Papa Queer (Roger Johnson), Momma Queer (Martine Gray) and Baby Queer (Simon Leary) are not biologically related, just a “family” of gays – preaching the brotherhood of gay rights. There is also their landlord Ling Ling (Chris Tse) – a Jackie Chan look-alike in drag. Into their midst comes Goldilocks ((Bronwen Pattison), a bible bashing hillbilly from the Deep South, trying to convert the Queers from their evil ways.

In the end neither side wins, the moral of the story seeming to be that those in the gay rights movement were just as misguided as those in the Pentecostal movement. 

A devised work under the direction of Adam Donald, it suffers like many of its type in being good in parts and bad in others and overly long. The cast are all highly competent, well skilled actors with lots of energy and animation but, by the time we get to the third cooking demonstration and have suffered incessant shouting, it all becomes rather tedious.


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More like a pile of beads than a necklace

Review by Maryanne Cathro 12th Feb 2010

It’s been a long time since I was in Wellington for a Fringe Festival. Last time I longingly read the reviews from my computer in Christchurch, where theatre tends to happen, well, in theatres. I have long looked forward to seeing experimental shows set in quirky venues that challenge the audience and make a nonsense of the “fourth wall”. The last one I remember was in the late ’90s, set in the front yard of Jason White’s flat in Mt Vic’s Hawker St, which was closed down early by overly challenged neighbours (anyone remember what it was called?).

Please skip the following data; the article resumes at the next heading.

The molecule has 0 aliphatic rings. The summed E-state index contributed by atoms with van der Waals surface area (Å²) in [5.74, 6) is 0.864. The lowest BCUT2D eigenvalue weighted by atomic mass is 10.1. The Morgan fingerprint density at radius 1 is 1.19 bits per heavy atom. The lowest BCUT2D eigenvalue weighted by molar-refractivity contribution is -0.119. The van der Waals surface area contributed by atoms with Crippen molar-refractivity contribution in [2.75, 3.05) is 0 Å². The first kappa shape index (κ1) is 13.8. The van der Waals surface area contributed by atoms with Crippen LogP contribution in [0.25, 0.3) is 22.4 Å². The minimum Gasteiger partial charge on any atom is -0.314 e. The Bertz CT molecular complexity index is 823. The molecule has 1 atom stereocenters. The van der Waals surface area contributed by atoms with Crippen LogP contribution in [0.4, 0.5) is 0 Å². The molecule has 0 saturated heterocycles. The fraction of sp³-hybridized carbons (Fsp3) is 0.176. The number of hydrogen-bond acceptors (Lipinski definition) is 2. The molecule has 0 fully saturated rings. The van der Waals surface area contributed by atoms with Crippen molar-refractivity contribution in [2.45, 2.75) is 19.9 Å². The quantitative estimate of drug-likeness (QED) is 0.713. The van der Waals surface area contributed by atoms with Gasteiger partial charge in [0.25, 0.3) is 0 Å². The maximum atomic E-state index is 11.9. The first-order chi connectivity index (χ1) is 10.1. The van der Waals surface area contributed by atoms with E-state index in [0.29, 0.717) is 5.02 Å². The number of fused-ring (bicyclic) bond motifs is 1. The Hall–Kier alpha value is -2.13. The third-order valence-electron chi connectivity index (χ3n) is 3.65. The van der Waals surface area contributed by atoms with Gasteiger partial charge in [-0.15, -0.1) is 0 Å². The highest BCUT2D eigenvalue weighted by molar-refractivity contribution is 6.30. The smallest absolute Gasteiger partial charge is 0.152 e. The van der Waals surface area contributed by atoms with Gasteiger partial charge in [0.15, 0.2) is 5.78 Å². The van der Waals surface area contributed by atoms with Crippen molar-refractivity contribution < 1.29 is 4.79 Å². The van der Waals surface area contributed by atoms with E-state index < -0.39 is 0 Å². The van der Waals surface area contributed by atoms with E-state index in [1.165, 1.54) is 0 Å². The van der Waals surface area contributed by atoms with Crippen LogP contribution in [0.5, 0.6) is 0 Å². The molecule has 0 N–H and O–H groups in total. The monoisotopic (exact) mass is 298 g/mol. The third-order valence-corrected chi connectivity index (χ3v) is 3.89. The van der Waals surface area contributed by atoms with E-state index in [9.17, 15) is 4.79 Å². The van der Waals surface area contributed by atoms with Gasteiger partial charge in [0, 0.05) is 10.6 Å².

Anyway, this is the head of excited anticipation with which I waited with the rest of the audience in a hallway off Dixon St to be ushered into a basement that is not usually a theatre venue, to see Goldilocks and the Three Queers. Other audience members were dressed in ’70s fashions to match the setting of the play in the San Francisco of 1970, where the gay rights movement was building up a head of…steam?